Goodbye, Virtual World

I’ve been preaching for a long time that the web is where conversation happens today, period. It seems that everyone goes online at some point to talk about a company, a product, an issue or their personal lives. Using the web is like having access to an infinite number of backyard fences, a party line that never goes dead or gets dull.

In fact, online communication has become so ubiquitous that there is no longer any difference between the online world and the "offline" world — it’s all just "the world," and we live in it with little conscious realization of where offline ends and online begins.

So, given all this, why do we view Second Life as a virtual world, but not for example Amazon.com?

Is Amazon a "real" store? Of course not. It exists only as strings of code, just like Second Life. Yet we believe Amazon to be real and Second Life to be virtual.

Is Amazon real because it sells what we consider "real" products? Again, the premise is flawed. I buy a book on Amazon and I can hold it and read it, because that’s the product’s purpose. I buy a book in Second Life and my avatar holds it and reads. Both things really happen, and both products do what they are supposed to do.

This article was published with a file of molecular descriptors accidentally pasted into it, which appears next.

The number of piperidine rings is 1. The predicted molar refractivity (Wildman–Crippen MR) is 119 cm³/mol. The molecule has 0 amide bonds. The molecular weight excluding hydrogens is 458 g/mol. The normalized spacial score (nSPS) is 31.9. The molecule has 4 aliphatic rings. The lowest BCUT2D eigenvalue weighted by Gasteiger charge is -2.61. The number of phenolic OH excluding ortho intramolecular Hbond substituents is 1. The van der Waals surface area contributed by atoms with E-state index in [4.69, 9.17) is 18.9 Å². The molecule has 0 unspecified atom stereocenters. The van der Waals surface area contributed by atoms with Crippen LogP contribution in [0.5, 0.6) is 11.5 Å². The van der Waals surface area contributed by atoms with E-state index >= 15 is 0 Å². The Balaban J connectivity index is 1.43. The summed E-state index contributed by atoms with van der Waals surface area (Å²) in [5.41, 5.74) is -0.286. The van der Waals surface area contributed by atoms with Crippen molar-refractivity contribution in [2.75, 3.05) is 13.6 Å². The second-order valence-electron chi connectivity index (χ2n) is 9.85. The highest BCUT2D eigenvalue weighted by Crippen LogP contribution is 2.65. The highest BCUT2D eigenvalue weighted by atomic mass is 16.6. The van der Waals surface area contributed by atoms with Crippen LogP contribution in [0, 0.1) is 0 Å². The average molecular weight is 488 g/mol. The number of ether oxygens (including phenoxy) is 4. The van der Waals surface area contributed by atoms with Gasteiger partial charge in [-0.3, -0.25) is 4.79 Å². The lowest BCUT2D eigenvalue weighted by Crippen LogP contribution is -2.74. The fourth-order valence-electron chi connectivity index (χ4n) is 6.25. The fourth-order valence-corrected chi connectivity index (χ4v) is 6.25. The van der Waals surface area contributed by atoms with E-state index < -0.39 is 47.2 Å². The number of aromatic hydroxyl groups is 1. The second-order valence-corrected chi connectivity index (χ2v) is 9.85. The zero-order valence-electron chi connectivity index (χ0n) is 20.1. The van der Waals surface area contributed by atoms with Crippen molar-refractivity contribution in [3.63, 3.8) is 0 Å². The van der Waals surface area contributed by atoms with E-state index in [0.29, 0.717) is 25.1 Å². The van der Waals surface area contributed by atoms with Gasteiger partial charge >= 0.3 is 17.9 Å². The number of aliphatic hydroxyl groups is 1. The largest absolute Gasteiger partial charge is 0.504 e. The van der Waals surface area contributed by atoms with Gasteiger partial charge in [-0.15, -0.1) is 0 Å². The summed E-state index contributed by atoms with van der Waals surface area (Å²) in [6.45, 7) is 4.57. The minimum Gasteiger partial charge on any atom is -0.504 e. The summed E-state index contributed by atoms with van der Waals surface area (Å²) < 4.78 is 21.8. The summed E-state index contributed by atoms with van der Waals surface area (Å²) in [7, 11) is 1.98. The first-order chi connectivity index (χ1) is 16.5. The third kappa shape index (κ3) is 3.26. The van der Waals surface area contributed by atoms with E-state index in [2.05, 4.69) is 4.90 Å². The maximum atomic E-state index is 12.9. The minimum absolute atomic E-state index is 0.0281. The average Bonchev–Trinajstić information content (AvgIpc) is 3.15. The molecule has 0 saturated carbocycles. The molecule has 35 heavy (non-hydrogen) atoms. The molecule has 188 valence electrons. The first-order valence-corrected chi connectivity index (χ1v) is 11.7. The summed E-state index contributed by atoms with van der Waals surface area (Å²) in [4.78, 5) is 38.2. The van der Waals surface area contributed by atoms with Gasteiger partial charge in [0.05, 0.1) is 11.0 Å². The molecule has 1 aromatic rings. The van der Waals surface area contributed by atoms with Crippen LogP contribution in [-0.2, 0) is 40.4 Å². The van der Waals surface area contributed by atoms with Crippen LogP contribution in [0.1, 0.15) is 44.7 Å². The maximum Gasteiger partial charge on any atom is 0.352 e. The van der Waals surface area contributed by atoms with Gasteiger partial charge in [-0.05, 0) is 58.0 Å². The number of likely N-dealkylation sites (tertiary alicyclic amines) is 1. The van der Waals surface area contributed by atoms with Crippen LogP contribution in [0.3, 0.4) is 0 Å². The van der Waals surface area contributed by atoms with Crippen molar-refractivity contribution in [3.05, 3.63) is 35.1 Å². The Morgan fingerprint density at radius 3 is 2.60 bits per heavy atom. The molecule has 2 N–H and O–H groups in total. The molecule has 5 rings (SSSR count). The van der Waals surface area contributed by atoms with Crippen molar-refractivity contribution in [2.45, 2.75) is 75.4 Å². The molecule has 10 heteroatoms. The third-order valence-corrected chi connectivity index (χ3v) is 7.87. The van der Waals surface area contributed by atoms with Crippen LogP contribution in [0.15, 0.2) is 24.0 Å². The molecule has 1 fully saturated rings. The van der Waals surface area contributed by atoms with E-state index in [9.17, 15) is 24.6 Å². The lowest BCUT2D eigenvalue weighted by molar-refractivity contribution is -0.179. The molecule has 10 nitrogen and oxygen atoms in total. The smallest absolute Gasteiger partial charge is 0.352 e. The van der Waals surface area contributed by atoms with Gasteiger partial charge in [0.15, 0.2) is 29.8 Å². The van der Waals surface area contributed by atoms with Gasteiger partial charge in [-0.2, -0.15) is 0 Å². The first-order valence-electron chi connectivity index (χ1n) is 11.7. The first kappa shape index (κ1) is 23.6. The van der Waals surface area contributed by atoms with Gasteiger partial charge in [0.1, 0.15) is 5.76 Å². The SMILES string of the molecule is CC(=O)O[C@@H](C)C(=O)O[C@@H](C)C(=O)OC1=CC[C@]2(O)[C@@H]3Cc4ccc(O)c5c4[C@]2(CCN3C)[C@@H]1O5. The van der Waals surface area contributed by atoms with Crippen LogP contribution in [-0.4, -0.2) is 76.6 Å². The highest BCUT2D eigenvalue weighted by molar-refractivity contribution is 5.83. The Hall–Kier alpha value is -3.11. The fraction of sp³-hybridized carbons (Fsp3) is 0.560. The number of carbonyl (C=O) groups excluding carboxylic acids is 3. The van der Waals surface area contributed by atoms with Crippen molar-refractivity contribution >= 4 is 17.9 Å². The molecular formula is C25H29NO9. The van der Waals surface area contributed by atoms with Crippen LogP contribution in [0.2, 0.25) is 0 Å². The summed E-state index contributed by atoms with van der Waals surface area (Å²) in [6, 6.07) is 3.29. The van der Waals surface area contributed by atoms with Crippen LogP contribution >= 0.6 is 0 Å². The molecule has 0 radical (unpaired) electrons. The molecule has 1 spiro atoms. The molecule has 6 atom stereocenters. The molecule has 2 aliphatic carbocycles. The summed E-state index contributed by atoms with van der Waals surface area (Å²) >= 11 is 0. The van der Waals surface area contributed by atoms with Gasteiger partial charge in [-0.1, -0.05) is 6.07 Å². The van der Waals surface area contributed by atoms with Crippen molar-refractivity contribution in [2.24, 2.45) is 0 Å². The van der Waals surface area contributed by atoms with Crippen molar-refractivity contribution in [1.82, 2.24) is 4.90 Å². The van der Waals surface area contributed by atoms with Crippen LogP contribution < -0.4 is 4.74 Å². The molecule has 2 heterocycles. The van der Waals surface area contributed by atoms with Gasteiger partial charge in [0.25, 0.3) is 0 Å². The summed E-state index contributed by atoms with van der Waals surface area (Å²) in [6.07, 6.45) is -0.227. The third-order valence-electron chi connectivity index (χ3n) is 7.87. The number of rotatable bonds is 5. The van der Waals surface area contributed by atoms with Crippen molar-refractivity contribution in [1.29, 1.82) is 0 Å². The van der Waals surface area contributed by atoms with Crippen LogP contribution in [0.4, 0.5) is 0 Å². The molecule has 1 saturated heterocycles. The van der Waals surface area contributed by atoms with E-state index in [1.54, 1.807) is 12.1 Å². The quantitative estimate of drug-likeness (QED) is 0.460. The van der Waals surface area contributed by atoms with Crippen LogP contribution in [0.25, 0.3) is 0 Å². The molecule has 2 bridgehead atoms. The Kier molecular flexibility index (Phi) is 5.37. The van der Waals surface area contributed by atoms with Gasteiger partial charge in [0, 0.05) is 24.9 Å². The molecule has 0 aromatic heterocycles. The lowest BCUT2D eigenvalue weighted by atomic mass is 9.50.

I’ve got news for you:  every  online destination is  virtual. That’s just the reality.

This entry was posted in Popular Culture, PR & Marketing, Technology. Bookmark the permalink.

One Response to Goodbye, Virtual World

  1. Linda Zimmer says:

    Great point, Gary. Every online destination is virtual – and so is email and IM. And they spawn virtual communities just like Amazon and Second Life.
    In an immersive world like Second Life we mentally process it as “real” in addition to it being virtual.
    I think the word “virtual” has value and power today. Virtual implies we are not bound by “real world” limitations. It implies a distinction between the physical and the simulated.
    Someday in the future when real and virtual are far more tightly integrated we’ll move quite seamlessly between them.

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